vij. — With the death of John de Courcy in 1203, the fortunes of Reginald became less flourishing. With the fate of Reginald in 1226, the projects of a Cistercian foundation on Peel islet came to an end. Rishop Symon was a Benedictine. His idea seems to have been to found a Chapter of Canons ; and after his death we find this Chapter in existence. The tower and transepts seem to be his work ; character and feeling identical with that of Iona being suggested in this part of the church. In order to erect the tower and transepts it was necessary to cut away the west end cf the chancel, and block up the windows.

Nearest the tower, the floor of the chancel was at that time at a lower level than now. It does not appear that Symon necessarily contemplated the building of a nave ; for the situation of the church made a nave seem out of the question ; and certainly the existing nave is of later date.

viij. — But that Symon's work was considerably more than the tower and transepts is evident ; for the cluster of buildings immediately north of the Cathedral, usually called the Bishop's Palace, proves on examination to be arranged wonderfully like the arrangement at Iona. The cramped and limited situation and area of these buildings prevent this likeness to Iona being at first seen ; but on examination the ground plans of Iona conventual buildings and these buildings on St. Patrick's Isle show that the latter was probably copied from the former ; and as Symon had been Abbot of Iona, such an aim in arrangement is simply naturally explained. These buildings were doubtless the residence of the Chapter, for Symon himself seems to have had his residence on his estate at Bishop's Court, where the old tower and traces of moat are without reasonable doubt as early as his time.

ix. — The nave of S. German's, 'erected on a rocky slope several feet higher than the level of the tower and transept's floor, shows on its north side windows of early English style, not earlier than the time of Bishop Richard (1251-75) ; but more probably of the time of Bishop Mark (1275-98). At this time the floor of the chancel was raised to a like level with the floor of the nave, by a vaulting underneath ; and the floor of the tower and transepts raised by being filled with a packing of earth. The beauty of the chancel was mercilessly destroyed, not only by the raising of the floor, but also by the construction of a stairway in the south wall, to reach the newly-vaulted crypt. It is probable that the older crypt occupied the site of the the immemorial church of S. German that Jocelin was acquainted with in 1183 ; and possibly this crypt was a shrine of some considerable sanctity. For, though Reginald, whom we suppose to have given the Kirk German Abbey-lands to the Cistercians, was generous to that Order, we assume he was generous with what was already ancient Church land, viz., the patrimony of the Church of S. German.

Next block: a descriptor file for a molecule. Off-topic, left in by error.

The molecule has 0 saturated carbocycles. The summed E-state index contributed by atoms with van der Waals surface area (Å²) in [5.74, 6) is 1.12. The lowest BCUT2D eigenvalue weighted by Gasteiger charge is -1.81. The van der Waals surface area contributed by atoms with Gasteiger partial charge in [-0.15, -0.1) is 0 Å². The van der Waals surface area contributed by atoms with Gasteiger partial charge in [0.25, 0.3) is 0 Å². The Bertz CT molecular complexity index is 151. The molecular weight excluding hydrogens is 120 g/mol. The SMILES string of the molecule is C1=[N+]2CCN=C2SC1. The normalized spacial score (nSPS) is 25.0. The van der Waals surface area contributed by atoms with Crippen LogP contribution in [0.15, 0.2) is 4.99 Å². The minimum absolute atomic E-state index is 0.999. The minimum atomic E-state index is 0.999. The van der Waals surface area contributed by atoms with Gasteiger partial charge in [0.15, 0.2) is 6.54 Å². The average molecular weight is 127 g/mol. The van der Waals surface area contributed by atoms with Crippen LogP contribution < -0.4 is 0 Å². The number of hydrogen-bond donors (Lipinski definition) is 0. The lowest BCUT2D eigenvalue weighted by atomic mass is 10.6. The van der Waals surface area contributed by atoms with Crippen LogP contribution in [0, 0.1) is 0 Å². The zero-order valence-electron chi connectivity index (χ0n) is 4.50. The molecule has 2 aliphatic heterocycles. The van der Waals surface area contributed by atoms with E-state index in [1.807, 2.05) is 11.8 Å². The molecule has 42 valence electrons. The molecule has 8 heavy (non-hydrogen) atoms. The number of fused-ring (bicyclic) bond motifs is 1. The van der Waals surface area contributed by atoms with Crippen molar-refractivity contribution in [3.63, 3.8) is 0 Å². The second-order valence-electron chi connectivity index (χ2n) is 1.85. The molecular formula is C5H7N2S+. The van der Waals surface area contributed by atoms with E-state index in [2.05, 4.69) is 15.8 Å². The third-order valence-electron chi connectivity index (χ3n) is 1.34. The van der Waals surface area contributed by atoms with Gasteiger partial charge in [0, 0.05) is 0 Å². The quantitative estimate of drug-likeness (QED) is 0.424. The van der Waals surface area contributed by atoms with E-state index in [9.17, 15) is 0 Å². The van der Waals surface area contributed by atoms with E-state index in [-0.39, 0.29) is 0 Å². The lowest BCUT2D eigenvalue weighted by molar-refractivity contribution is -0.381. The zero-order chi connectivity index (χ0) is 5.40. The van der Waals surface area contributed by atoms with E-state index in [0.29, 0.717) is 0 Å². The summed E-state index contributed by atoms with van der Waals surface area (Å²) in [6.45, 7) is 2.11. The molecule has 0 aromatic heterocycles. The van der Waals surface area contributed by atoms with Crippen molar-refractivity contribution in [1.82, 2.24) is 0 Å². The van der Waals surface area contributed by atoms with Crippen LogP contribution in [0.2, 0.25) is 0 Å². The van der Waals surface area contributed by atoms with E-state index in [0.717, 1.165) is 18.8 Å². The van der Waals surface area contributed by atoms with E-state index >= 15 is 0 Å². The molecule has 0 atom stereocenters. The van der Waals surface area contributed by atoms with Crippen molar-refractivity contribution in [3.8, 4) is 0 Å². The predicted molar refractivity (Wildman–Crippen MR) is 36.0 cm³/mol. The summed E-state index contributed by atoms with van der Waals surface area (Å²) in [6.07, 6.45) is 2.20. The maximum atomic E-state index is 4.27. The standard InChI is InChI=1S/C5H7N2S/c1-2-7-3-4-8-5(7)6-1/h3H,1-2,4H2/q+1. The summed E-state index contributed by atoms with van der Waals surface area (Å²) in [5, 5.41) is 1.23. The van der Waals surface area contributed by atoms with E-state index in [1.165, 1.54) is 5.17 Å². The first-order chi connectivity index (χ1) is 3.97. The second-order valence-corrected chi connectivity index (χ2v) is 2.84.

x. — At a later date, a south aisle was added to the nave, most probably in the time of Bishop Russell (1350-75). This aisle became a ruin about the end of the 15th century ; was removed and the arcade built up, with a small perpendicular window in each bay. Many alterations of the church in details of windows and other ,ninor structural work can be traced and appreciated only when seen.

xj. — It is interesting to note that the two ancient churches of S. Patrick and S. German (viz., the Cathedral) were the parish churches of the two extensive parishes on the mainland, constituting the sheading of Glenfaba. In the course of time, the inconvenience of this ended in a chapel — the Church of S. Peter, in Peel town — being erected on the mainland to serve as a common parish church for both these parishes ; and this Church of S. Peter remained the de facto parish church of both parishes till 1714 ; and of Kirk German parish till 1894. It is more difficult to say when S. Peter's was erected. It contains a piscina, and is certainly of pre Reformation date. One may venture to think it existed in 1420 [fpc Quine was probably correct - see ref in 1428 Garrison Roll], when the visitation of the Bishop's commissary is recorded as held in Peel-town, presumably in S. Peter's Church. The building of the Castle — a work of various periods — may have at some point rendered free access to the churches on the islet increasingly objectionable ; and this combined with the actual inconvenience, doubtless ended in the abandonment of the popular claim to parochial rights on the islet.

xij. — With the Reformation, the Cathedral seems to have steadily gone to decay — . The last Bishop enthroned in S. German's was Bishop Hildesley (1755) ; the choir only being at that time covered with a roof ; the nave has been occasionaly used for interments till within recent years, the graves of necessity being quarried out of the rock, which comes very close to the surface. Both Bishop Symon and Bishop Mark were buried in S. German's ; and various other Bishops, the last being Bishop Rutter (1653), the only one whose tomb remains.